KCa channels differ in their primary amino acid sequences and exhibit different single-channel conductances and pharmacological profiles. Each subtype plays a specific role in several physiological processes, including neurosecretion, smooth muscle tone, action potential shape and spike frequency adaptation .
The International Union of Pharmacology has put the Ca2+- activated K+ channels into one family which can be subdivided into two functionally but genetically unrelated groups ) ):
One group include:
•Small conductance KCa channels: KCa 2.1 (SK1), 2.2 (SK2) and 2.3 (SK3). These channels are sensitive to block by apamin (100 pM–10 nM), which distinguishes them from all other KCa channels.
•Intermediate conductance: KCa3.1 (IK)
These channels are voltage-insensitive and are activated by low concentrations of internal calcium (less than 1.0 microM). Both IK and SK channels play roles in processes involving calcium-dependent signaling in both electrically excitable and nonexcitable cells. Unless they do not bind calcium directly they detect it by virtue of calmodulin, which is constitutively bound to the C-terminal region. Binding of calcium to this calmodulin results in conformational changes that are in turn responsible for channel gating.
The other group include:
•Large conductance KCa channels (KCa1.1, also known as BK channel, Slo or Slo1), a voltage-sensitive channel that binds calcium independently of calmodulin but mediated by at least three divalent catión binding sites in the cytoplasmic carboxyl domain of each channel subunit.
•KCa4.1 (Slack or Slo2.2)
•KCa4.2 (Slick or Slo2.1)
•KCa5.1 (Slo3). The mouse Slo3 gene (KCNMA3) encodes a K(+) channel that is regulated by changes in cytosolic pH. 
Slack and Slick subunits form the sodium activated potassium channels.
For a phylogenetic tree and nomenclature/classification, see Wei et al. 2005 
KCa channels are widely expressed in neuronal and non neuronal tissues including epithelia, smooth muscle, and sensory cells where they couple membrane potential and intracellular calcium concentration ), .
KCa channels give rise to an efflux of potassium via re/hyperpolarization of the membrane potential feeds back onto intracellular calcium concentration by limiting calcium influx either through deactivation of voltage-gated calcium channels or through increased transport activity of sodium/calcium exchangers. Accordingly, KCa channels shape the amplitude and duration of calcium transients and thus affect the downstream signaling pathways that are triggered by changes in intracellular calcium concentration .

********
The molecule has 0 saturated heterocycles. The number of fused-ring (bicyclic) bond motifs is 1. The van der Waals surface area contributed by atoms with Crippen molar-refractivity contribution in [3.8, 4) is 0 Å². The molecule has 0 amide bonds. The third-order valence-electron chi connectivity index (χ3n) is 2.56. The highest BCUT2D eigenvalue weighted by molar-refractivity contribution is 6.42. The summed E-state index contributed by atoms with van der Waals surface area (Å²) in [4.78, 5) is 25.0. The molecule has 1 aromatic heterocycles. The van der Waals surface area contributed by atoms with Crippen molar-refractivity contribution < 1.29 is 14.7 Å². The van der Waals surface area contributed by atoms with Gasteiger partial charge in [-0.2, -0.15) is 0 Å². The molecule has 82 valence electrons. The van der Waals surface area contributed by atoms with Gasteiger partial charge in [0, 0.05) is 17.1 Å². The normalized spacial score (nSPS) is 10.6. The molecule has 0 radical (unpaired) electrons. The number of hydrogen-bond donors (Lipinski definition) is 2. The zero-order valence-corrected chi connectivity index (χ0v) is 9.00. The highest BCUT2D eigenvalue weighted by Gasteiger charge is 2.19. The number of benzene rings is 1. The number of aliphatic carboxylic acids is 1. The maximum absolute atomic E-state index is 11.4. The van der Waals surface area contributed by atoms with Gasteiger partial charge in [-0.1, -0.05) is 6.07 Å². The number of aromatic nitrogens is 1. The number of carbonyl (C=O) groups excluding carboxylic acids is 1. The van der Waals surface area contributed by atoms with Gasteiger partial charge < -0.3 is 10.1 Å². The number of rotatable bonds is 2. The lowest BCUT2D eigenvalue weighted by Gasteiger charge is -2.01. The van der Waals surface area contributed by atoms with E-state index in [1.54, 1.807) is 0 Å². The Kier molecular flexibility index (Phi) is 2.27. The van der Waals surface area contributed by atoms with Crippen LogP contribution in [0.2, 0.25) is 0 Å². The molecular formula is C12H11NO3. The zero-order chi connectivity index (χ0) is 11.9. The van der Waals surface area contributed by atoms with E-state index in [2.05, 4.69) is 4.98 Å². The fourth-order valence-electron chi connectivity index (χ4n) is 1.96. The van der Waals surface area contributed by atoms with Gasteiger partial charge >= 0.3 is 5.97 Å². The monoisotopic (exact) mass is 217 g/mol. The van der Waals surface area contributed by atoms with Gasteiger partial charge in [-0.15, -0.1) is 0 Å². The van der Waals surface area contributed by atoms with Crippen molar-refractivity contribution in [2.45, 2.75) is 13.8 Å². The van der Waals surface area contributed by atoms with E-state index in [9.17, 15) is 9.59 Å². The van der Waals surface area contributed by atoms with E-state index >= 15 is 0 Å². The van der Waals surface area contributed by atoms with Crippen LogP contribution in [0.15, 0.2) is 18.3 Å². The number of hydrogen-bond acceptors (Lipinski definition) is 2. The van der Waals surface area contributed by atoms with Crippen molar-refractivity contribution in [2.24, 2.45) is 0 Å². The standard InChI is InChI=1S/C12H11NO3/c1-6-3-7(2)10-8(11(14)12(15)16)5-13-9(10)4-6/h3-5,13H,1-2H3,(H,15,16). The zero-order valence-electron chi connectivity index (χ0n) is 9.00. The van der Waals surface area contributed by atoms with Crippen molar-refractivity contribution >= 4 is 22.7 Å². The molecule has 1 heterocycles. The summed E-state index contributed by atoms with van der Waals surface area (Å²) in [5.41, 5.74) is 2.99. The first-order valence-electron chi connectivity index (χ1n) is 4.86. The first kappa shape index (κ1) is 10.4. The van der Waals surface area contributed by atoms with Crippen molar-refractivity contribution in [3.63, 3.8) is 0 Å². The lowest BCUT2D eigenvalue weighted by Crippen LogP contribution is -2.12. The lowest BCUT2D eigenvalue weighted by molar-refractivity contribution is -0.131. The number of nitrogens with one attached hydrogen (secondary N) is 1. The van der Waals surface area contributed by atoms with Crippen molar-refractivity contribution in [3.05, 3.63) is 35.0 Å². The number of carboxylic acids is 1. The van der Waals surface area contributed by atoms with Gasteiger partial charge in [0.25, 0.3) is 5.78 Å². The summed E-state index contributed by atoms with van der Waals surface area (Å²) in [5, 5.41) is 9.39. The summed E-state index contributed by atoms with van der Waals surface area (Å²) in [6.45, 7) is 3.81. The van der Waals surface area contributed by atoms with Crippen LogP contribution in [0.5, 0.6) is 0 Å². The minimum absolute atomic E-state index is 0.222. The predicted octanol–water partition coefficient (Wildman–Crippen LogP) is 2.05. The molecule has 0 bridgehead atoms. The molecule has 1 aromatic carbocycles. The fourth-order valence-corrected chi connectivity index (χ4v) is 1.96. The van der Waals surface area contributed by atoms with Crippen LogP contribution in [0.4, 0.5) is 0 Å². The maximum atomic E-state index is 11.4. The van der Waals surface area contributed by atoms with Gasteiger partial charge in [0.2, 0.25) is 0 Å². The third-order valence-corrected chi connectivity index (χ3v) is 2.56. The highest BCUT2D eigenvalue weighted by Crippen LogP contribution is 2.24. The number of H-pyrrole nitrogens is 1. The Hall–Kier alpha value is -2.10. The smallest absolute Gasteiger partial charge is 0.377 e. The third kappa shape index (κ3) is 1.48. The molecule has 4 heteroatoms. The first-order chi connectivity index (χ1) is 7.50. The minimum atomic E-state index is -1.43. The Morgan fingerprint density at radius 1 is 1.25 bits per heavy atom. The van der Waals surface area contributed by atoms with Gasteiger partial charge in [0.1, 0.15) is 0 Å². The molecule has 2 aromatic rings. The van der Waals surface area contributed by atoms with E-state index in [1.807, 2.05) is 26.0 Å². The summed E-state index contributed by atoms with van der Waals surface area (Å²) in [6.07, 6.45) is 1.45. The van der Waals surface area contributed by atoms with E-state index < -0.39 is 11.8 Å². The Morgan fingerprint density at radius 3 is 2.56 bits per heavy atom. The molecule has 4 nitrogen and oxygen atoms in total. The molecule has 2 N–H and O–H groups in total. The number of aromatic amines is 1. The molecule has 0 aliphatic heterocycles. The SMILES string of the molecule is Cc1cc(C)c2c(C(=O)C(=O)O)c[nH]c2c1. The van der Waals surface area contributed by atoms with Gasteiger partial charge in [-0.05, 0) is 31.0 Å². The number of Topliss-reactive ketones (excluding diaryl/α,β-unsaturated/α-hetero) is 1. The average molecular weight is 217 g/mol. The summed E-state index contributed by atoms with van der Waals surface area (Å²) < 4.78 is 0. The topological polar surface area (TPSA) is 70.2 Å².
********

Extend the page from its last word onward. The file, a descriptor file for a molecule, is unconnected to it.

Both types of KCa channels have been implicated in a variety of physiological processes:
-BK channels: regulation of smooth muscle tone, microbial killing in leukocytes, modulation of hormone and neurotransmitter release. In central neurons, contribute to repolarization of action potentials (APs) mediating the fast phase of afterhyperpolarization following an AP and influencing the release of neurotransmitters.
-SK channels: control fo uterine contractility and vascular tone, modulation of hormone secretion, control of cell volume in red blood cells, activation of microglia and lymphocytes, regulation of excitability, firing pattern, and synaptic signal transduction in central neurons. In addition, together with nicotinic acetylcholine receptors reconstitute an unusual inhibitory synapse in auditory outer hair cells .
For further information about the role of the KCa channels in diseases see the Table 1 of Kuiper et al. 2012 .
The fast after hyperpolarization (AHP), which activates rapidly and typically lasts 1–10 msec, is mediated by BK-type calcium activated potassium channels, as well as some voltage-gated potassium conductances, and is responsible for action potential repolarization. The medium AHP, which also activates rapidly, has a decay time constant of approximately 100 msec and is predominately mediated by SK channels ,).